Vince Lombardi was one of the most successful football coach in the history of the game (American football).
He was the driving force of the Green Bay Packers from 1959 to 1967, leading them in the capture of five National Football League championships. In his total 11 seasons as head coach he won 149 games. Lombardi was inducted into the Professional Football Hall of Fame in 1971, the same year that the NFL’s Super Bowl trophy was renamed in his honor.
Vincent Lombardi was born the first of five children in Brooklyn, New York, in 1913. The son of an Italian immigrant, he was raised in a strict religious Catholic atmosphere and studied the priesthood for two years before transferring to St. Francis Preparatory High School. There he became a star fullback on the football team.
In 1933, Lombardi accepted a football scholarship to Fordham University. He was an undersized guard on Fordham’s front line, known as the “Seven Blocks of Granite”. He got his bachelor’s degree from Fordham in June 1937, and in 1939, he took a job at St. Cecilia High School (New Jersey) as an assistant football coach and teacher. In 1942 Lombardi became the head coach at St. Cecilia and left for his alma mater, Fordham, in 1947, to coach the freshman teams in football and basketball. In addition to coaching, Lombardi also taught Latin, chemistry, and physics at Fordham.
In 1949, Lombardi accepted assistant’s job at the United States Military Academy. He served as offensive line coach under legendary head coach Colonel Red Blaik. At West Point Lombardi developed his basic coaching philosophy under influence of Blaik’s concept of keeping football simple (blocking and tackling) and of achieving perfect execution by constant repetition in practice.
In 1954 at age of 41, Lombardi began his career as a professional football coach accepting what would later become known as the offensive coordinator position for the NFL’s New York Giants. The year before, they had lost nine of 12 games and had scored the fewest number of points in the league. Lombardi turned the squad into a championship team in 1956. In the five years that Lombardi was an assistant with the Giants, they never had a losing season.
In 1958 Lombardi accepted a five-year contract as head coach and general manager of the Green Bay Packers. Having only won one game the previous year, Lombardi’s Packers proceeded to win seven games his first year and thereafter won six divisional titles, five National Football League championships, and two Super Bowls. They had become the stick by which all other teams were measured.
After the 1967 season, Lombardi retired as head coach and stayed on only as general manager of the Packers. But very soon he realized his mistake, and in 1969 he left Green Bay to become head coach of the Washington Redskins. Not a long time had gone before he led them to their first winning season, breaking a string of 14 losing seasons.
In June 1970, just before training camp for his second season in Washington, Vince Lombardi was diagnosed with intestinal cancer. He died ten weeks later on September 3, 1970. Just a week after his death, the NFL’s Super Bowl trophy was renamed the Vince Lombardi Trophy in his honor. He was enshrined in the Pro Football Hall of Fame in the summer of 1971.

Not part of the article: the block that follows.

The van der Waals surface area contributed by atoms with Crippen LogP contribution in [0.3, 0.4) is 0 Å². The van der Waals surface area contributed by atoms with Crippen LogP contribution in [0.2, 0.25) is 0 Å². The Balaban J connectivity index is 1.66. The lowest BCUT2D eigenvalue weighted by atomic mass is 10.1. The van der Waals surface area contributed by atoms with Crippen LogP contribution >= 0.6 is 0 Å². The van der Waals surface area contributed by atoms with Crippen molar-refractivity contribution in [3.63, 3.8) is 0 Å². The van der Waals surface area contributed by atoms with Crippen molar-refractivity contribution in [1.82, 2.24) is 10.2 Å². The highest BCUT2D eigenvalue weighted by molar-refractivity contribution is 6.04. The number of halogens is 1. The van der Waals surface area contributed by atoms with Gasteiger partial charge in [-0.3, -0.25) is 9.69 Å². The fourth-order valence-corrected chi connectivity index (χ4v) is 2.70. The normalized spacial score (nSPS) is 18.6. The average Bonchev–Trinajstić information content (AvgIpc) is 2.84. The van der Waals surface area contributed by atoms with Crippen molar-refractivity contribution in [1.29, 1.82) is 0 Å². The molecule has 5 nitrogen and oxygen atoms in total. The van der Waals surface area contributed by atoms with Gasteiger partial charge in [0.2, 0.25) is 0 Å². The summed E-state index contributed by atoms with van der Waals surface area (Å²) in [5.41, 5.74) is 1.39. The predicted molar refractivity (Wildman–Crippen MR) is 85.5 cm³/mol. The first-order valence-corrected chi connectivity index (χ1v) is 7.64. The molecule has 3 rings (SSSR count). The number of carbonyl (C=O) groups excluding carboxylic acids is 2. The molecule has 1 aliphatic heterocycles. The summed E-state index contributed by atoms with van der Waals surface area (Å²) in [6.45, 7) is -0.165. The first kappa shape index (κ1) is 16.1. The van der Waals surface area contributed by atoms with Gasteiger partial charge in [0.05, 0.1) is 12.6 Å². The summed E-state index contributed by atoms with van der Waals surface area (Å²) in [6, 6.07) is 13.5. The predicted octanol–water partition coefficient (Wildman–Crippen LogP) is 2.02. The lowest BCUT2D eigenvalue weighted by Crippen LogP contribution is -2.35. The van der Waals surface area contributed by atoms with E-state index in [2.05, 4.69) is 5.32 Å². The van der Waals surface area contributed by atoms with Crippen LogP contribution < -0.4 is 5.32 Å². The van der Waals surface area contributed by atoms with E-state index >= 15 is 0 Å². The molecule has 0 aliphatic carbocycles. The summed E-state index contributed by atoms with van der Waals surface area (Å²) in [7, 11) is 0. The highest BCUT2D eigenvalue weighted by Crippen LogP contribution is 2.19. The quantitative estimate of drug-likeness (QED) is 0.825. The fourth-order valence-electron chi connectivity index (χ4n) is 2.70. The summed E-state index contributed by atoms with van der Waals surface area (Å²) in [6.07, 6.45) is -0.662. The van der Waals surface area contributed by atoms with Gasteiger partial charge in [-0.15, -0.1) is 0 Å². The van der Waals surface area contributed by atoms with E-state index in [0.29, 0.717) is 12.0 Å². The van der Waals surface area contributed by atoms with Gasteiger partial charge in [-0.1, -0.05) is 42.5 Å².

In addition to Lombardi’s contributions to the history of professional football, he is a legend for his coaching philosophy and motivational skills. He was not only a great football coach, but he was a leader. The secret of Lombardi’s great performance is that he helped the men he coached succeed to the furthest of their abilities. His leadership code consisted of his ability to motivate people and inspire them, as well as of his incredible will to win. In the Lombardi model, leadership begins with a simple premise: Only by knowing yourself can you become an effective leader. Once you understand yourself, you can start building the crucial attributes of a leader, such as character and integrity. Once these are developed, the building blocks are in place for you to become a successful leader.
Experiencing the leadership role of a professional head coach, Vince changed from a coach who was quite openly friendly with the players to more of an aloof leader whose violent temper soon became his trademark along with his passion for winning. He expected obedience, dedication and 110% effort from each man, but he also made a promise to them – if they obeyed his rules and used his method, they would be a championship team.
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The most remarkable Lombardi’s leadership experience referred to the Green Bay Packers times. Before Vince came, the team had few attractions for players since there was little to do except play and think football. This fit in quite well with Lombardi’s spartan ethos. The team he inherited actually wasn’t as bad as the previous year’s record might show; it had a solid core of talents ready to be developed, and that had become Lombardi’s primary job. With several top draft choices and shrewd trading, Lombardi surrounded himself with players who were willing to take his tongue lashings to go the extra yard in order to become winners. He treated all players the same and never had the racial problems some other teams had at that time. “People who work together will win, whether it is to be against complex football defenses, or the problems of modern society,” he used to say.